# Finding *f* with a Macro Lens

## The Method

We start with equations (5) and (6) as derived on the leading page.

1 1 1 ----- + ----- = - (5) a + b c + d f c + d M = ----- (6) a + b

Then we express *c* + *d* from (6), substitute into (5), and solve for *f*:

c + d = M (a + b) 1 1 1 - = ----- + ----- <=> f a + b c + d 1 1 1 - = ----- + --------- <=> f a + b M (a + b) 1 M + 1 - = --------- => f M (a + b) f (M + 1) = M (a + b) (7)

The unknowns here are *M*, *a*, and *b*. *M* is easy — we use a macro lens, and read it right off the lens barrel.

To find out *a*, we proceed as follows:

- Mount the lens on a camera body.
- Turn the lens focusing ring to a freely chosen magnification ratio
*M*. - Focus on an object by moving the lens-camera combo back and forth.
- Measure the distance
*a*between the object and the front-most point of the lens.

For *b* we perform these further steps:

- Find a dark distant object in front of a bright background (for example a distant tree in front of a sunrise or a sunset).
- Without refocusing the lens, take it off the camera, and point its
**rear**element towards the object. - Place a white piece of paper behind the
**front**element of the lens. Use the paper as a screen to project an image with the lens. - Move the paper back and forth until the image of the distant tree is in focus.
- Measure the distance
*d*between the front-most point of the lens filter thread and the paper.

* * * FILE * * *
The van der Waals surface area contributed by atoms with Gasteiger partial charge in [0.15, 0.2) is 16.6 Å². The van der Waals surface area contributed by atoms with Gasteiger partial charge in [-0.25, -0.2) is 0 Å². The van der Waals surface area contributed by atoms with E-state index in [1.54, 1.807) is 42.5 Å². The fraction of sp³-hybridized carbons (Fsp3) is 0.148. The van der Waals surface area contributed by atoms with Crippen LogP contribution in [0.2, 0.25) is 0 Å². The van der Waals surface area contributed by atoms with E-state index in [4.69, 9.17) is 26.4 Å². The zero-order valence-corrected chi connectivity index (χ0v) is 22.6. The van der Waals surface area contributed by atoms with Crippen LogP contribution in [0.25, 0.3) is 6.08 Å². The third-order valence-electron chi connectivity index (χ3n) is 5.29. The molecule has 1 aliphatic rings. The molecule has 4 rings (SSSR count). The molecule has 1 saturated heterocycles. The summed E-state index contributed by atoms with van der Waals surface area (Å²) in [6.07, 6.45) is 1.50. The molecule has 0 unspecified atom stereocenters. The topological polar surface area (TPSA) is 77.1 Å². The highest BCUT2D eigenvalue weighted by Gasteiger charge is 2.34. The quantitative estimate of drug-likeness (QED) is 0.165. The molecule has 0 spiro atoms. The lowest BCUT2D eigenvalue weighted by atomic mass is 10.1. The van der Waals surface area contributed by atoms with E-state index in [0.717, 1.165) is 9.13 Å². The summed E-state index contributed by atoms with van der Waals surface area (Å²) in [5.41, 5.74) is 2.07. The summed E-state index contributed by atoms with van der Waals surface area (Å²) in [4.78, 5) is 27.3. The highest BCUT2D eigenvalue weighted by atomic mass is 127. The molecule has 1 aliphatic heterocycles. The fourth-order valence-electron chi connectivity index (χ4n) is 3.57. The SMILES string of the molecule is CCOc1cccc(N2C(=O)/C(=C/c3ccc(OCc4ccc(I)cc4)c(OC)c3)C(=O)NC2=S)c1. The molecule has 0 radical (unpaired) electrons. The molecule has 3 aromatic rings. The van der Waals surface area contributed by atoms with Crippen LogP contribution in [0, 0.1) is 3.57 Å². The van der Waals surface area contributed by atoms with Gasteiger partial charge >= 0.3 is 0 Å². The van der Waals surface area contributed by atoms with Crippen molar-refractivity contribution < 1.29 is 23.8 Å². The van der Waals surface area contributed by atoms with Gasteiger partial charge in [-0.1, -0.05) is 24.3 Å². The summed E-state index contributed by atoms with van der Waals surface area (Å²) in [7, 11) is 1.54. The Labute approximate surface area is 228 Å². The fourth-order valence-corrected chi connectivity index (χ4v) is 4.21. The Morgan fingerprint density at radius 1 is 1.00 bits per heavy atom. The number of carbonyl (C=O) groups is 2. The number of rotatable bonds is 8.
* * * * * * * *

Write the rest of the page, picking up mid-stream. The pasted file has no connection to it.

Figure 1 illustrates.

Figure 1.

Now we see how to calculate *b* from *d*. We start again with equation (5), but because the lens is used backwards, and because of the equation’s symmetry, *b* and *c* swap their positions. So (5) becomes:

1 1 1 ----- + ----- = - (8) a + c b + d f

Now comes the approximation — we assume that the distance to the object (the tree) is equal to infinity. Equation (8) then simplifies to:

1 1 1 -------- + ----- = - <=> infinity b + d f 1 1 ----- = - <=> b + d f f = b + d <=> b = f - d (9)

Now we substitute (9) into (7), and solve for *f*:

f (M + 1) = M (a + f - d) <=> fM + f = fM + M (a - d) <=> f = M (a - d).

## Method Evaluation

The two main merits of this method are:

- Simplicity, both experimental and mathematical.
- High tolerance to measurement errors. We measure the quantities
*a*and*d*, and their dependance to*f*is linear. Second, we are free to choose*M*, and for smaller values, the effect of any measurement errors decreases.

At the same time, three main drawbacks should be pointed out:

- Because the method assumes that the distant object lies at infinity, the result is only approximate. The ill-effects of this approximation are very small, however. For example, for a 100 mm lens and an object located 20 meters away instead of at infinity, the maximum error in
*f*is 0.5 millimeters (for*M*= 1:1, smaller for smaller values of*M*). - The method is directly applicable only for lenses that have the magnification ratio marked on the barrel. It can be applied to any lens, but then
*M*must be calculated in a separate experiment. - The method finds the focal length only for the chosen
*M*. In general this is no limitation, as most lenses retain a constant*f*as they are refocused. For those that do change*f*, the method can be applied a number of times to get an idea of how*f*changes. The method fails for one important case, however, when the lens is focused at infinity (*M*= 0). This is so because*M*is present in the final expression for*f*.